May 10, 2016 • Boston, MA

HGP-write: Testing Large Genomes in Cells

Hosted by: Jef D. Boeke, George Church, Andrew Hessel, and Nancy J Kelley

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MEETING OVERVIEW

The 25th Anniversary of the launch of the Human Genome Project (HGP-read) occurred on October 1, 2015. Successfully completed in 2003, HGP-read is now widely recognized as one of the great feats of exploration, one that sparked a global revolution in science and medicine, particularly in genomic-based diagnostics and therapeutics. Among the lessons learned from this historic Grand Challenge was the value of consortium-based research focused on the discovery of fundamental information and the value of large projects with daring goals for moving science and knowledge forward.

On October 31st, 2015, 26 leaders in the fields of genetics and synthetic biology convened at the Institute for Systems Genetics at NYU Langone Medical Center in New York City to conceptualize and discuss the feasibility of a bold quest: synthesizing the human genome (HGP-write). HGP-write represents the next chapter in our understanding of the blueprint of life.

As defined at this initial meeting, HGP-write will be an open, international scientific research project led by a group of scientific leaders from multiple disciplines, including biology, chemistry, computational biology, engineering, social science, and ethics. The primary goal of the project will be to synthesize, or write, human-sized genomes in a cell line within ten years.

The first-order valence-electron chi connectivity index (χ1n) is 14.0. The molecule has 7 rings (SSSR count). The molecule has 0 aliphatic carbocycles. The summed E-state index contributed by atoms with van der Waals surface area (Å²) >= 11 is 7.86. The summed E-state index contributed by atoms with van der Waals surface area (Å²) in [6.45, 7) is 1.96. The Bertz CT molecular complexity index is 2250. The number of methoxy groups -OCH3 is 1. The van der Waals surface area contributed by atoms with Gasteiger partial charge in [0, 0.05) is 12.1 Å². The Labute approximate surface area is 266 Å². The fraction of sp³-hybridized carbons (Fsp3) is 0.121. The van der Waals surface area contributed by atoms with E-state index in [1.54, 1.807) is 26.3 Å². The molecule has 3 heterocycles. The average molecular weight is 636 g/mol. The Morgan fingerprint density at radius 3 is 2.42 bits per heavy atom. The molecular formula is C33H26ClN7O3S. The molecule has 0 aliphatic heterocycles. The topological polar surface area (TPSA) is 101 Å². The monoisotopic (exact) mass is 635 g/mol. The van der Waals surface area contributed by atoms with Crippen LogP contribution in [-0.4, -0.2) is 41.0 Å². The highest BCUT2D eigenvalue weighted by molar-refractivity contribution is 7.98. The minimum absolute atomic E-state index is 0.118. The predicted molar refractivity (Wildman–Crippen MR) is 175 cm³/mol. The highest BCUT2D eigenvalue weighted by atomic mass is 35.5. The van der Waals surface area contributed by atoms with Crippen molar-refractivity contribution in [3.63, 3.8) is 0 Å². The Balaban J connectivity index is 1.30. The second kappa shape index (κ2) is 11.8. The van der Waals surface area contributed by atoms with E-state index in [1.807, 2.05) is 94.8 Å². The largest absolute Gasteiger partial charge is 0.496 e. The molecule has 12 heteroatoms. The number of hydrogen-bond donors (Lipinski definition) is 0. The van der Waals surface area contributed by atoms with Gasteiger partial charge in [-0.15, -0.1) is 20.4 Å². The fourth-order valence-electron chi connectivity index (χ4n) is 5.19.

A new Grand Challenge, HGP-write is expected to galvanize the scientific community, foster international collaboration, engage a wide network of educational institutions, inspire the next generation of scientists, and accelerate research and development across diverse areas. The ability to efficiently write DNA could pull us forward into a better future.

On May 10th, 2016, more than 130 international scientists, industry leaders, ethicists and policy makers steeped in human biology, health and synthetic biology came together at Harvard Medical School in Boston for an expanded organizing meeting of HGP-write.
This meeting focused on the design and technical issues, ethical and social issues, and industry involvement of HGP-write.

The October and May meetings are part of a series of scientific discussions amongst the community that have been unfolding over the past several years. Initially, these meetings were focused on the synthesis and testing of yeast and bacterial genomes, the future of synthetic biology, and more recently, the synthesis of variations within large genomes (on the scale of the 3 billion base pair human genome) as a pathway to addressing some of the many global challenges facing humanity, including healthcare and the environment.

The original intent of the May 10th meeting was to be highly open and transparent in order to catalyze broad community discussion, including media presence on-site, a live video feed, a web site, and real-time social media dialogue. These plans had to be changed because the associated commentary was undergoing peer review at the time, and the publication’s guidelines strictly limited what could be discussed publicly.


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